Jordan Bondurant//June 30, 2019
Jordan Bondurant//June 30, 2019//
This medical malpractice trial involved complications arising from a hemorrhoidectomy procedure performed on a 53-year-old male resulting in anal stenosis and subsequent placement of a permanent colostomy. Plaintiff alleged that the defendant general surgeon negligently removed excess tissue during the surgery, causing a narrowing of the anal canal and resulting in fecal incontinence. The patient underwent two corrective surgeries to treat his anal stenosis and ultimately opted for a permanent colostomy.
Defense experts testified the surgery was performed reasonably, and that the patient developed a narrowed anal canal due to keloid scarring. Two anal reconstructive surgeries temporarily widened his anus, but he re-stenosed following both surgeries. At trial, the plaintiff was impeached with Facebook posts showing him engaged in recreational activities that were somewhat inconsistent with his claimed damages.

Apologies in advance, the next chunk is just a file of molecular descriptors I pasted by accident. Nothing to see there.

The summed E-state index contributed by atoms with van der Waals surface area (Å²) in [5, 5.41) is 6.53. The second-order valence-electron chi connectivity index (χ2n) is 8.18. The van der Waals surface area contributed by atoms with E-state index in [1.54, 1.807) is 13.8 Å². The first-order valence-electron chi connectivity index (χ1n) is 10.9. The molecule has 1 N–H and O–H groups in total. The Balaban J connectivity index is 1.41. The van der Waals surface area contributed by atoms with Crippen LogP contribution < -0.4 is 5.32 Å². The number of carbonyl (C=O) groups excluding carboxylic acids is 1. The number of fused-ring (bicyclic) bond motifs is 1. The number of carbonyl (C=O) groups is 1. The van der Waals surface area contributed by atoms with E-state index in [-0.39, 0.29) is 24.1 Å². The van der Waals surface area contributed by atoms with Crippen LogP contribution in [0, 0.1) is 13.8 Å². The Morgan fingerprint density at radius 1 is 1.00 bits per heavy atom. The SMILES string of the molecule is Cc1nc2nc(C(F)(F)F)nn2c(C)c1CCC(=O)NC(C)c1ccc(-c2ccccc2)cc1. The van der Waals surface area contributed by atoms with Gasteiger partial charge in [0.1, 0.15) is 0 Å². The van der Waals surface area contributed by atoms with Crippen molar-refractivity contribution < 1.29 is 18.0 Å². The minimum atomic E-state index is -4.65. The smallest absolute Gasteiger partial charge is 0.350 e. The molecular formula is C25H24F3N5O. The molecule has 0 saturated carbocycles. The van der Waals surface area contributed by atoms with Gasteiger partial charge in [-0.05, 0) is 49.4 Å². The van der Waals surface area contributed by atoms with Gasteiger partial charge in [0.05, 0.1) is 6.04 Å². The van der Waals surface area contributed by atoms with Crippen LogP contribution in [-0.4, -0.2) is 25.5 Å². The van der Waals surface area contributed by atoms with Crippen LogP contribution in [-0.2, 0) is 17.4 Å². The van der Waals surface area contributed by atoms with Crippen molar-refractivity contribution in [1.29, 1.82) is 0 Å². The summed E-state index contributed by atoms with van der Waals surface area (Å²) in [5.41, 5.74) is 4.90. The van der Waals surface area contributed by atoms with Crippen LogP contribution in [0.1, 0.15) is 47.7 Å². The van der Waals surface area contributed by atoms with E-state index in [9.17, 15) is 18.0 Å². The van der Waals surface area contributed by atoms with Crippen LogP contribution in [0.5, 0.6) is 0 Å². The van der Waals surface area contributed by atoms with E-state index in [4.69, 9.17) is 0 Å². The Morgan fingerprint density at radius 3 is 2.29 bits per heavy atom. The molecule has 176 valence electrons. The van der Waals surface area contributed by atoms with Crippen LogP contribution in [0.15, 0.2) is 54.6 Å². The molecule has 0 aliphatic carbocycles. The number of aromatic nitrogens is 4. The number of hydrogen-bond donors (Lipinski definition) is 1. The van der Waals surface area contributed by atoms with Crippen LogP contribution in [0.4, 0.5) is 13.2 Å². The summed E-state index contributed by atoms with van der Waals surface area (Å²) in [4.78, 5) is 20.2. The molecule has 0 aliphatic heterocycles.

After a four-day trial and two hours of deliberations the Petersburg jury returned a verdict in favor of the defendant surgeon. Plaintiff filed notice of appeal and the petition was denied by the Supreme Court of Virginia in March 2019.
Type of action: Medical Malpractice
Injuries alleged: Negligent treatment of hemorrhoids, resulting in surgery and incontinence
Court: Petersburg Circuit Court
Tried before: Jury
Name of judge: Judge Joseph M. Teefey Jr.
Special damages: $191,656.99
Demand: Plaintiff asked for $5,000,000 at trial.
Offer: $750,000 (pre-trial offer) rejected
Verdict: Defense verdict
Attorneys for defendant: Sean P. Byrne and Coreen A. Silverman, Glen Allen
Plaintiff’s experts: Michael Hellinger, M.D. (colorectal surgery); Garry Ruben, M.D. (general surgery); Robert Odze, M.D. (pathology)
Defendant’s experts: Richard Fortunato, DO (colorectal surgery); Donald Colvin, M.D. (colorectal surgery); Daryl R. Fanney, M.D. (radiology); Theresa Swain Emory, M.D. (pathology)
Insurance carrier: Medical Mutual Insurance Company of North Carolina (now Curi)